In his reply, the Minister confirmed an interest in the initiative and suggested that the most appropriate way forward was for the Citizens Trust to contribute their ideas and experiences in response to the Call for Evidence-Review of Offender Learning which closed on 24 September and/or the Green Paper Breaking the Cycle: Effective Punishment, Rehabilitation and Sentencing for Offenders which opened for consultation on 7 December and ends on 4 March 2011.
To ask Her Majesty's Government whether they have plans to introduce legislation to allow victims of violent crime to learn where the offenders are living after they have been released from prison. [HL5072]
The Minister of State, Ministry of Justice (Lord McNally): The Domestic Violence, Crime and Victims Act 2004 allows victims of certain serious violent and sexual offences, where the offender receives a custodial sentence of 12 months or more, to receive information about key developments in the offender's sentence. Such key developments will include where offenders are being considered for or granted a move to open conditions, a work placement in the community and release from prison.
Eligible victims are also able to make representations about conditions which may be attached to the offender's licence on release. They can, for example, request that the offender is excluded from a particular area, such as where they (the victims) live. In all cases, licence conditions must be proportionate, reasonable and necessary and, in the case of indeterminate sentenced prisoners, must be approved by the independent Parole Board.
The interests of the victim to be provided with the personal information of the offender, such as their release location, must be balanced against the offender's interests and privacy and the need to rehabilitate the offender. There are sound public protection reasons for doing this, as it is necessary to ensure the successful supervision and reintegration of offenders into the community and prevent reoffending. Releasing the whereabouts of a particular offender's location could undermine this process and reduce the likelihood of a successful, law-abiding resettlement.
Furthermore, all information disclosed to victims must be compliant with the Data Protection Act 1998, which regulates the processing of any personal data about individuals including offenders, and with human rights legislation.
Disclosing very specific information such as an offender's location could be potentially unlawful. There may, however, be circumstances in which it may be proportionate, lawful and in the public interest to provide victims with more specific information about an offender's location. One example might be where the victim is at risk of serious harm from the offender.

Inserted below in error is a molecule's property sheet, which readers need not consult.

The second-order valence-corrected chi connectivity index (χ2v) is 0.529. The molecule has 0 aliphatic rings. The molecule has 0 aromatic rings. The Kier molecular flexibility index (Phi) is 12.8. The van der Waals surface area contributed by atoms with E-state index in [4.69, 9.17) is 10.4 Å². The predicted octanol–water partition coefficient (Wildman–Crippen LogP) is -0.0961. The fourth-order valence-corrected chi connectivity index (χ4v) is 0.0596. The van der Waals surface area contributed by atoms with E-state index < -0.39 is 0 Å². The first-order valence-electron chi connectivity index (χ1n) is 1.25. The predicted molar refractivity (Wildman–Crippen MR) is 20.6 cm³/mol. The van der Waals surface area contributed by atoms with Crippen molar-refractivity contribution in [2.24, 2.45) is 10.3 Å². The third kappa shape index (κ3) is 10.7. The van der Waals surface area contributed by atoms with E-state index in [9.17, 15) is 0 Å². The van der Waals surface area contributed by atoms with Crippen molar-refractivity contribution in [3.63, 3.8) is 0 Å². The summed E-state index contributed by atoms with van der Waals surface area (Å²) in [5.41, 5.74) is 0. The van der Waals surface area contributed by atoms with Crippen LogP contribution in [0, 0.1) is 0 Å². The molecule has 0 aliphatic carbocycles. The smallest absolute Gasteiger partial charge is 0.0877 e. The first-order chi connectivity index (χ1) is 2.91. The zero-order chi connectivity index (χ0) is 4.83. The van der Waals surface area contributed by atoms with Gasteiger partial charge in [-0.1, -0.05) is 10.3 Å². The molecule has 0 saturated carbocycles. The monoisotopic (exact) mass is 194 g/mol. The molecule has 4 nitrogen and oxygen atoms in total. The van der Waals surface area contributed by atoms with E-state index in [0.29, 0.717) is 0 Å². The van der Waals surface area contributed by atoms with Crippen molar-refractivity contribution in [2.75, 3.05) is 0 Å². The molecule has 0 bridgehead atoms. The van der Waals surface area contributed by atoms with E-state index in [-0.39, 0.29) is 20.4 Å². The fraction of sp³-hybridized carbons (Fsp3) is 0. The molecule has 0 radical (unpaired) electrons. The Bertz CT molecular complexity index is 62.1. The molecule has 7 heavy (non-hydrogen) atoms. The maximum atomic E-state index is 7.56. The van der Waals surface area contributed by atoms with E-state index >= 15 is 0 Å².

To ask Her Majesty's Government, further to the Statement on European Union Justice and Home Affairs Council by Lord McNally on 9 December (WS 48), whether they will maintain their position that the United Kingdom, and not the European Union, should negotiate with the Government of the United States on the protection of personal data transferred for law enforcement purposes. [HL5203]
The Minister of State, Ministry of Justice (Lord McNally): The Government support the proposed agreement and share the European Commission's goal of continuing to ensure a high level of protection for
21 Dec 2010 : Column WA281
Baroness Verma: The food security situation in the Democratic Republic of Congo is very poor, with the International Food Policy Research Institute (IFPRI) ranking DRC as one of the countries most affected by chronic hunger and undernutrition. An estimated one in every four children under the age of five are underweight. A survey in 2008 established that 15 million people are severely and moderately food insecure and recent surveys suggest the situation is not improving. Through our humanitarian programme, the Department for International Development (DfID) is helping many thousands of children every year receive therapeutic food and treatment. Last year, we helped more than 55,000 children and expect to double our assistance to malnourished children in the year ahead. The UK is also tackling food insecurity by building roads, stimulating food production by making it easier for farmers to get goods to market.